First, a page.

Funny thing is, never once in the book are the creatures referred to as vampires. They’re called darklings and though they act like vampires I didn’t even think of that while writing it. But it seems that Publisher’s Weekly comparison turned out to be at least one stake in the book’s heart.
The other truth I need to face is that it just wasn’t God’s time. I don’t know why and may never know but I have to accept it. So much of this business of writing is skill and talent and marketing ability, but so much more is reliance on God and faith in him to do what he knows is best. It’s a walk of trust every day.
And isn’t that so much like the rest of life?
Last week I posted a link to this article about the breakout novel Fifty Shades of Grey. My intent was simply to comment on how astounded I was that the series was selling so well. Erotica (even the soft kind) has been around for a long time and romantic suspense is a staple in genre fiction so why did this series suddenly capture the attention of women across America? I’m always intrigued with these kind of books (The Shack is another one).
The comments quickly lit a fire and got out of hand with the final result being one person resorting to name calling and verbal bullying. It was fifth grade all over again. I had to delete the post because the conversation was going nowhere fast and one person in particular was on a rant. I was sad it had to come to that.
But it got me thinking: Have we lost the ability to debate?
As I see it, there’s a profound difference between arguing and debating. In an argument both sides seek to prove their point and quite possibly persuade the other person to see things their way. A debate is an exchange of ideas where both parties seek to state their position AND understand the position of the other person.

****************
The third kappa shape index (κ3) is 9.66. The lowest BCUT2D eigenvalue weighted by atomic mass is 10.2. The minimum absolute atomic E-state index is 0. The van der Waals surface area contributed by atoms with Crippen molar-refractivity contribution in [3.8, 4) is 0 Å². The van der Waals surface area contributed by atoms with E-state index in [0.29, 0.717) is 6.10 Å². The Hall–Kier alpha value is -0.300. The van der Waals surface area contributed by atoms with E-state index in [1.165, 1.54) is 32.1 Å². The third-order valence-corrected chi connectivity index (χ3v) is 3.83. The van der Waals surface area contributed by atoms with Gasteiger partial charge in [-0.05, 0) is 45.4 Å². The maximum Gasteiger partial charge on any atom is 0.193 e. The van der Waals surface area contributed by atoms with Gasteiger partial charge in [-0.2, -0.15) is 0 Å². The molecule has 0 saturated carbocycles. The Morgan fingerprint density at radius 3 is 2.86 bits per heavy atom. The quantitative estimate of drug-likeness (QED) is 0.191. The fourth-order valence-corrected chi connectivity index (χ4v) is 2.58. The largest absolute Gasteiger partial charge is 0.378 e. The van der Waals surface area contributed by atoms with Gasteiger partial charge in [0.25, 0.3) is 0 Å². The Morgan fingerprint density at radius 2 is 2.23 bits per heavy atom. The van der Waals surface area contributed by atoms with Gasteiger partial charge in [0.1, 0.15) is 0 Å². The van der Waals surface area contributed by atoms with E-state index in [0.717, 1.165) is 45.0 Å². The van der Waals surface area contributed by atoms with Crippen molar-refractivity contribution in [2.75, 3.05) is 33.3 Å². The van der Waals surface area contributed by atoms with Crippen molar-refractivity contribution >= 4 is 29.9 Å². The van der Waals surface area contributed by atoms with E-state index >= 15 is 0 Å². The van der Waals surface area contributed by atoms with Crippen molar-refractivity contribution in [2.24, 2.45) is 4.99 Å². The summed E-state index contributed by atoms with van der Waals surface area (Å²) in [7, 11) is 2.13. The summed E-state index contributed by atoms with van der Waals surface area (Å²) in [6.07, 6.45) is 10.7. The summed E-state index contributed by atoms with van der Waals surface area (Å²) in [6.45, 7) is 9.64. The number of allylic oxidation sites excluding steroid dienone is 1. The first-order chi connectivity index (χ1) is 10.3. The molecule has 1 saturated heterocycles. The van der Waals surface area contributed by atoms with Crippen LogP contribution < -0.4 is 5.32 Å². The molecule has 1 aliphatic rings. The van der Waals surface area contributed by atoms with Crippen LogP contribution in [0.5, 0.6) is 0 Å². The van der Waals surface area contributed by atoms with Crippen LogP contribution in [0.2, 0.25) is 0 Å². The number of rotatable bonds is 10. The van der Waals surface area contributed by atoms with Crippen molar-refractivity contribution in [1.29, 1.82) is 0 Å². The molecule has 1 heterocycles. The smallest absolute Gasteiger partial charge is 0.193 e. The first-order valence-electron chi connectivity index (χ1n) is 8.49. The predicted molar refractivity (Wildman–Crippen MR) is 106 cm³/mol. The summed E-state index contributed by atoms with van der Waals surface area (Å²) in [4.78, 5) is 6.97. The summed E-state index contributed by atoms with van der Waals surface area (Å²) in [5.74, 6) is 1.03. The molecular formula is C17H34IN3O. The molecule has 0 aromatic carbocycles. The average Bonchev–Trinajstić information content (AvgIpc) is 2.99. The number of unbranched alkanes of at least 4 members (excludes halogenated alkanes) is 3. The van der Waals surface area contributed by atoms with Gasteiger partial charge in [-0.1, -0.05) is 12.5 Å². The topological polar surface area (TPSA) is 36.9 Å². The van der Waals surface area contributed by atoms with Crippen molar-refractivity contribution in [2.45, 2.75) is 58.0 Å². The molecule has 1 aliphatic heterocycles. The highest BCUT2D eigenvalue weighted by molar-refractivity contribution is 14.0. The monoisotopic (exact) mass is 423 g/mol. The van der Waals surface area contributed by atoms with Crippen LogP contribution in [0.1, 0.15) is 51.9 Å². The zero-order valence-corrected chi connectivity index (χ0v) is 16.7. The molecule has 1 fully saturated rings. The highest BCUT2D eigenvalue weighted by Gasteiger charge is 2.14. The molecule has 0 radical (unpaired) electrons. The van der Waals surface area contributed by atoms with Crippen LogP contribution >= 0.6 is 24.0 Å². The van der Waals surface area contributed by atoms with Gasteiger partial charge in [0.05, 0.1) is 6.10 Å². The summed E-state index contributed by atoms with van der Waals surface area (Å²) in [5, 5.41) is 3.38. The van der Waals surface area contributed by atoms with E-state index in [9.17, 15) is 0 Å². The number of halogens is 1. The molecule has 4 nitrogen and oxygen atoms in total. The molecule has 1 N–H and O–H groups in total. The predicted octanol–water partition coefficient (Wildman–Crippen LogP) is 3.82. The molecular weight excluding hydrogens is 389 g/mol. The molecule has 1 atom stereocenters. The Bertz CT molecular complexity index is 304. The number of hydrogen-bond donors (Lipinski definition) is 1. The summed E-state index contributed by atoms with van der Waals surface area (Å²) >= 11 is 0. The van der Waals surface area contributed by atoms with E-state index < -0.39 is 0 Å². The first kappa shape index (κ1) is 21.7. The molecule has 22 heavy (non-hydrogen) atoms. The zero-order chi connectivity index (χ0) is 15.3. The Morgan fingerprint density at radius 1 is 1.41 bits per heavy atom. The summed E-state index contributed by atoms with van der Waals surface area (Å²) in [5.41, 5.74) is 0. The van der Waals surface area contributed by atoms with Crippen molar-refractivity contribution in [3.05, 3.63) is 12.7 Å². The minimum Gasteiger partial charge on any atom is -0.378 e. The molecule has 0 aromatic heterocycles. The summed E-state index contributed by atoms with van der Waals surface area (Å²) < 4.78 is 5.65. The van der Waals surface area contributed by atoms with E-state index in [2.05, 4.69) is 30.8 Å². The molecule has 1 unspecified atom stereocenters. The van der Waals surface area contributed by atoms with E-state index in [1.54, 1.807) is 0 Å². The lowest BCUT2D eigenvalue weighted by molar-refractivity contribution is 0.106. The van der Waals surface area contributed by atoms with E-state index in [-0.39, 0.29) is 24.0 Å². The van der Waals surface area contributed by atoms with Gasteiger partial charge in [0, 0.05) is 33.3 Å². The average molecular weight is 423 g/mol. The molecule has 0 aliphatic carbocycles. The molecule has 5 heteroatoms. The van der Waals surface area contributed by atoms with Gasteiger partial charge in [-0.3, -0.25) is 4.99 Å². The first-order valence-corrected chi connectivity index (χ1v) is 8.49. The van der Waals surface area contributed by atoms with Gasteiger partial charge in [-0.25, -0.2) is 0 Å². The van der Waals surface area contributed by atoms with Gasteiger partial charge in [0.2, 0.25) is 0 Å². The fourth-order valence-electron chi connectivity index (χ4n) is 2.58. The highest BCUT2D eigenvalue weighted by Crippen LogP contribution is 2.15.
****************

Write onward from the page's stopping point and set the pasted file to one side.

Arguing is the verbal equivalent of a bar brawl; debating is a chess match.
I like to debate. I like to exchange ideas and spar with positions and opinions and facts, but it’s a rare thing to be able to do it civilly and walk away agreeing to disagree but with a better understanding of why someone else believes what he or she believes.
But I find it difficult to debate in our current cultural environment. Discussions quickly spiral into shouting matches, facts go out the window, listening is . . . huh? Emotions rule the day. Try engaging your co-worker on any topic that has to do with politics or religion and you’ll see what I mean.
And why is that? Well, that’s the question I keep asking myself. I’m not certain I have the right answer but it sure seems like as a society we harbor a lot of anger, resentment, frustration, and pride. All roadblocks to a stimulating debate.
And the solution? There isn’t an easy one. This isn’t something that can be fixed with education or government funds. It’s not going to go away by legislation or hopeful thinking. It’s much bigger than that, so big in fact that it resides in the heart of mankind. And there’s only one person who can change that. I’ll give you one guess who . . .
Question: Do you find it difficult to debate without the discussion turning into an argument?
(If you liked this post, I invite you to visit my other blog, www.michaelkingbooks.wordpress.com. Tomorrow we’ll be discussing the benefits of being an alien).